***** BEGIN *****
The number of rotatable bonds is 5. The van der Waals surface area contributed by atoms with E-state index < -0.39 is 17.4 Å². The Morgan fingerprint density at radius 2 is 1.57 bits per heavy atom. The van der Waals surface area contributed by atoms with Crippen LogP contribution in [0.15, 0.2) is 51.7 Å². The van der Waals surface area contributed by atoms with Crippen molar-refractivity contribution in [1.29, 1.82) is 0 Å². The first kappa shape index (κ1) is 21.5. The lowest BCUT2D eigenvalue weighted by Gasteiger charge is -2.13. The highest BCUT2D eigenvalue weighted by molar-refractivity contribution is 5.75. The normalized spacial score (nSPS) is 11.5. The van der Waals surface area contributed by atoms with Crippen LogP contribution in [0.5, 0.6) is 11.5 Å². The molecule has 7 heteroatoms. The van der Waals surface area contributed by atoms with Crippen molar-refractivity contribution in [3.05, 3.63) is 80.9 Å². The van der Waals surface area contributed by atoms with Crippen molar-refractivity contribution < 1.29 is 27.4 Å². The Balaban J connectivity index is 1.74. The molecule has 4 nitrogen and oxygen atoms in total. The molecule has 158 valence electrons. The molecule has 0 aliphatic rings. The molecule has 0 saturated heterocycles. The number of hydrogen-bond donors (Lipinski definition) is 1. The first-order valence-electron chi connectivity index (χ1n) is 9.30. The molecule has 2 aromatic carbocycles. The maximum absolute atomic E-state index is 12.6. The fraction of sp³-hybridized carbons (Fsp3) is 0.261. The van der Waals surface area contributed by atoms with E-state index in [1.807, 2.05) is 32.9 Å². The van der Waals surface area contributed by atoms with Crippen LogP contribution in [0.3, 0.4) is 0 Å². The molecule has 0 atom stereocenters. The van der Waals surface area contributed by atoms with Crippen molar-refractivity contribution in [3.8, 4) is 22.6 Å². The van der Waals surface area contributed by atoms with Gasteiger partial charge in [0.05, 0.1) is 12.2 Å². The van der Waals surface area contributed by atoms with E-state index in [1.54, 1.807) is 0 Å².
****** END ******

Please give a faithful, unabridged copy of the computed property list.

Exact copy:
The number of rotatable bonds is 5. The van der Waals surface area contributed by atoms with E-state index < -0.39 is 17.4 Å². The Morgan fingerprint density at radius 2 is 1.57 bits per heavy atom. The van der Waals surface area contributed by atoms with Crippen LogP contribution in [0.15, 0.2) is 51.7 Å². The van der Waals surface area contributed by atoms with Crippen molar-refractivity contribution in [1.29, 1.82) is 0 Å². The first kappa shape index (κ1) is 21.5. The lowest BCUT2D eigenvalue weighted by Gasteiger charge is -2.13. The highest BCUT2D eigenvalue weighted by molar-refractivity contribution is 5.75. The normalized spacial score (nSPS) is 11.5. The van der Waals surface area contributed by atoms with Crippen LogP contribution in [0.5, 0.6) is 11.5 Å². The molecule has 7 heteroatoms. The van der Waals surface area contributed by atoms with Crippen molar-refractivity contribution in [3.05, 3.63) is 80.9 Å². The van der Waals surface area contributed by atoms with Crippen molar-refractivity contribution < 1.29 is 27.4 Å². The Balaban J connectivity index is 1.74. The molecule has 4 nitrogen and oxygen atoms in total. The molecule has 158 valence electrons. The molecule has 0 aliphatic rings. The molecule has 0 saturated heterocycles. The number of hydrogen-bond donors (Lipinski definition) is 1. The first-order valence-electron chi connectivity index (χ1n) is 9.30. The molecule has 2 aromatic carbocycles. The maximum absolute atomic E-state index is 12.6. The fraction of sp³-hybridized carbons (Fsp3) is 0.261. The van der Waals surface area contributed by atoms with E-state index in [1.807, 2.05) is 32.9 Å². The van der Waals surface area contributed by atoms with Crippen LogP contribution in [0.3, 0.4) is 0 Å². The molecule has 0 atom stereocenters. The van der Waals surface area contributed by atoms with Crippen molar-refractivity contribution in [3.8, 4) is 22.6 Å². The van der Waals surface area contributed by atoms with Gasteiger partial charge in [0.05, 0.1) is 12.2 Å². The van der Waals surface area contributed by atoms with E-state index in [1.54, 1.807) is 0 Å².